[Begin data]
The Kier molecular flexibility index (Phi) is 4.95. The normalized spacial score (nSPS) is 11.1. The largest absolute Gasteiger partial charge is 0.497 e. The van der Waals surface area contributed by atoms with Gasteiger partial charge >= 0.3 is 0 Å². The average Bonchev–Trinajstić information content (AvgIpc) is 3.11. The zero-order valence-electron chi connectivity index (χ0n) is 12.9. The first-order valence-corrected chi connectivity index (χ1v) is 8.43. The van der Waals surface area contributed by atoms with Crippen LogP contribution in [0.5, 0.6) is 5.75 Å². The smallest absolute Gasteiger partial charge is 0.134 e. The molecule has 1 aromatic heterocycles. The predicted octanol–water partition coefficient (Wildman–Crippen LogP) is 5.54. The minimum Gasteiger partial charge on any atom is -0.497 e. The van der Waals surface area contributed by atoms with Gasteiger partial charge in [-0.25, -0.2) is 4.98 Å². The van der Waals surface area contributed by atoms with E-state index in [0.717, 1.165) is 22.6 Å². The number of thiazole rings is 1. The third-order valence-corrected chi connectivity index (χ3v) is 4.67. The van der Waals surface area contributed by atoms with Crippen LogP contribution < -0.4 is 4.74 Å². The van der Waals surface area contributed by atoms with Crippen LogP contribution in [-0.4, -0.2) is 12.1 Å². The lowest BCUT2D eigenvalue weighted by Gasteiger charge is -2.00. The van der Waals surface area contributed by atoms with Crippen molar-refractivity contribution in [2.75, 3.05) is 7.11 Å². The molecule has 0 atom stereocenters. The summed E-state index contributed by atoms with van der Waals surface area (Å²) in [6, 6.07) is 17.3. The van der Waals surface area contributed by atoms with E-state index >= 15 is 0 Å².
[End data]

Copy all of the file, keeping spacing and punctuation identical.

The Kier molecular flexibility index (Phi) is 4.95. The normalized spacial score (nSPS) is 11.1. The largest absolute Gasteiger partial charge is 0.497 e. The van der Waals surface area contributed by atoms with Gasteiger partial charge >= 0.3 is 0 Å². The average Bonchev–Trinajstić information content (AvgIpc) is 3.11. The zero-order valence-electron chi connectivity index (χ0n) is 12.9. The first-order valence-corrected chi connectivity index (χ1v) is 8.43. The van der Waals surface area contributed by atoms with Crippen LogP contribution in [0.5, 0.6) is 5.75 Å². The smallest absolute Gasteiger partial charge is 0.134 e. The molecule has 1 aromatic heterocycles. The predicted octanol–water partition coefficient (Wildman–Crippen LogP) is 5.54. The minimum Gasteiger partial charge on any atom is -0.497 e. The van der Waals surface area contributed by atoms with Gasteiger partial charge in [-0.25, -0.2) is 4.98 Å². The van der Waals surface area contributed by atoms with E-state index in [0.717, 1.165) is 22.6 Å². The number of thiazole rings is 1. The third-order valence-corrected chi connectivity index (χ3v) is 4.67. The van der Waals surface area contributed by atoms with Crippen LogP contribution < -0.4 is 4.74 Å². The van der Waals surface area contributed by atoms with Crippen LogP contribution in [-0.4, -0.2) is 12.1 Å². The lowest BCUT2D eigenvalue weighted by Gasteiger charge is -2.00. The van der Waals surface area contributed by atoms with Crippen molar-refractivity contribution in [2.75, 3.05) is 7.11 Å². The molecule has 0 atom stereocenters. The summed E-state index contributed by atoms with van der Waals surface area (Å²) in [6, 6.07) is 17.3. The van der Waals surface area contributed by atoms with E-state index >= 15 is 0 Å².